- Actor Ryan Reynolds helps a woman in Vancouver get her stolen teddy bear back
- Scaled-down version of Hajj, holy pilgrimage for Muslims, takes place with Covid-19 restrictions
A LOT of stuff happened this week, and it's not possible to keep up with everything. Here's a few things you might not have read about:
Infectious disease expert Dr Anthony Fauci, the voice of reason during the Covid-19 outbreak in the US, threw out the first pitch at the season opener for New York’s famous baseball team, the Yankees. An hour earlier, President Donald Trump announced he was invited to do the same on August 15.
There’s one issue: no one actually asked Trump.
His announcement was a surprise both to people who work in the White House and Yankees officials.
Apparently annoyed by the attention on Fauci, Trump had directed his people to call the Yankees and make good on a longstanding offer to throw out the first pitch at a game, but no date was ever finalised.
Following Trump’s announcement, his team quickly informed the Yankees that he was booked on the day in question, and Trump tweeted “Because of my strong focus on the China Virus (note: his words, not ours), including scheduled meetings on Vaccines, our economy and much else, I won’t be able to be in New York to throw out the opening pitch for the Yankees on August 15.”
There’s nothing like saying you won’t go to a party you weren’t invited to.
Hajj – the holy Muslim pilgrimage to Mecca – began as usual this year, with a huge restriction in place: only about 1,000 people were allowed to take part because of crowd control measures due to the coronavirus. Usually around 2 million people participate in the pilgrimage each year.
Making the journey at least once in life is one of the Five Pillars of Islam; one of the obligations that every Muslim, who is in good health and can afford it, must do in order to live a good and responsible life.
International travellers were banned from the Hajj this year, but around 70 per cent of worshippers were foreign residents of Saudi Arabia and the rest were Saudi nationals. They were chosen through a rigorous selection process and required to self-isolate for two weeks before the journey. They also had to quarantine themselves for two weeks after the trip and wear masks during their entire time at the holy sites.
Saudi Arabia has recorded almost 270,000 confirmed cases of Covid-19 and 2,700 deaths.
Some people were still able to attend a socially-distance Hajj. Photo: AFP
A Vancouver woman has been reunited with her teddy bear thanks to the help of actor Ryan Reynolds.
Mara Soriano’s mother died in June 2019 after a battle with cancer. Before she passed, she gave her daughter a teddy bear, which included a voice recorded message.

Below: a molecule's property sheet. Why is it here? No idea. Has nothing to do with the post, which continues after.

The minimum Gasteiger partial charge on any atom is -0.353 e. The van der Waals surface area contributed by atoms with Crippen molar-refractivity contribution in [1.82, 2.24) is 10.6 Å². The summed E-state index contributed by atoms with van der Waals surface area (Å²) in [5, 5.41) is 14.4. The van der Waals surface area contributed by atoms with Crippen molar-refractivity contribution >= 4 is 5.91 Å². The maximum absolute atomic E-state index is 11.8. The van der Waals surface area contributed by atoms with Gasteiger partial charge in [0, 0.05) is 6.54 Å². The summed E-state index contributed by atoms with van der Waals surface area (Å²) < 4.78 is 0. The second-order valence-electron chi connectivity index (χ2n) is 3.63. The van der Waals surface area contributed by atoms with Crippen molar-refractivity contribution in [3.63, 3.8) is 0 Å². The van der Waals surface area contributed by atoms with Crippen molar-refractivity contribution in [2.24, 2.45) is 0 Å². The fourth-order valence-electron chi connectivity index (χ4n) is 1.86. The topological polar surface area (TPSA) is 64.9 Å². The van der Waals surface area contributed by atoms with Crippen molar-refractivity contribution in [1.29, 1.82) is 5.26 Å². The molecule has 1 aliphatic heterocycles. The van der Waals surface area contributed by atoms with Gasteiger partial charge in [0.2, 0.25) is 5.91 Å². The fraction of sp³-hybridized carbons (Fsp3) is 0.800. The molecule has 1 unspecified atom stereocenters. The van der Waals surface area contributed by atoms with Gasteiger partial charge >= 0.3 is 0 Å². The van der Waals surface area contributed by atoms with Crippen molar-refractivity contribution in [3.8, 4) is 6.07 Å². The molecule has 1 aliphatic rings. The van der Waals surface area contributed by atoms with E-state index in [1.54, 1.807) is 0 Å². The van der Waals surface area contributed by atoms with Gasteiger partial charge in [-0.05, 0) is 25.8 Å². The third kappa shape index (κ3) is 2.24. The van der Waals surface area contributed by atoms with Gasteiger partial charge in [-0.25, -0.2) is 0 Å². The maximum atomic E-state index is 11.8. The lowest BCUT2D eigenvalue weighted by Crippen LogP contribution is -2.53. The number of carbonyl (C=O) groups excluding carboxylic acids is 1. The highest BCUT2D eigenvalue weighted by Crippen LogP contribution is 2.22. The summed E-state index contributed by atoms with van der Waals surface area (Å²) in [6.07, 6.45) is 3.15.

While Soriano was moving, the bear, which was packed in a bag with other belongings, was stolen. The story made waves on social media, and Ryan Reynolds – aka Deadpool and Detective Pikachu – offered a reward of US $5,000 for the return of the bear. A Canadian TV personality and Kraft Peanut Butter also pitched in US $5,000. On Wednesday morning, Soriano announced that the bear had been returned without a scratch and with its voice box intact.
"Now that I've got her (the bear), I just feel a little bit more hopeful and a little bit more bright," she said. "Every time I look at that bear now it's just a reminder that my mom really is with me always, that she'll always come back to me."
England’s Stonehenge has long puzzled archaeologists and historians. How and why was it built? Where did the giant stones come from?
The last question might finally have an answer after a study discovered that the stones, known as sarsens, may have come from an area about 25km away in West Woods, an area full of prehistoric activity.
According to the findings, the stones were brought to the area around the same time in 2500 BCE, signalling its constructors came from a highly organised society.
We at Young Post are personally excited that “highly organised society” doesn’t rule out the possibility of aliens or sophisticated crab people.
Ancient Wi-Fi hotspot?
Speaking of aliens, Nasa has launched a new Mars Rover called Perseverance.
The one-tonne, six wheeled robot was launched out of Florida and should land on the Red Planet in February. Not only will it gather rocks and soil samples, but it will also look for any signs of life on Mars. It is set to return home later this decade.
The rover is targeted at an area called the Jezero Crater, which satellite images suggest held a lake billions of years ago.
Considering the way 2020 has gone so far, we can’t blame Perseverance for heading to Mars.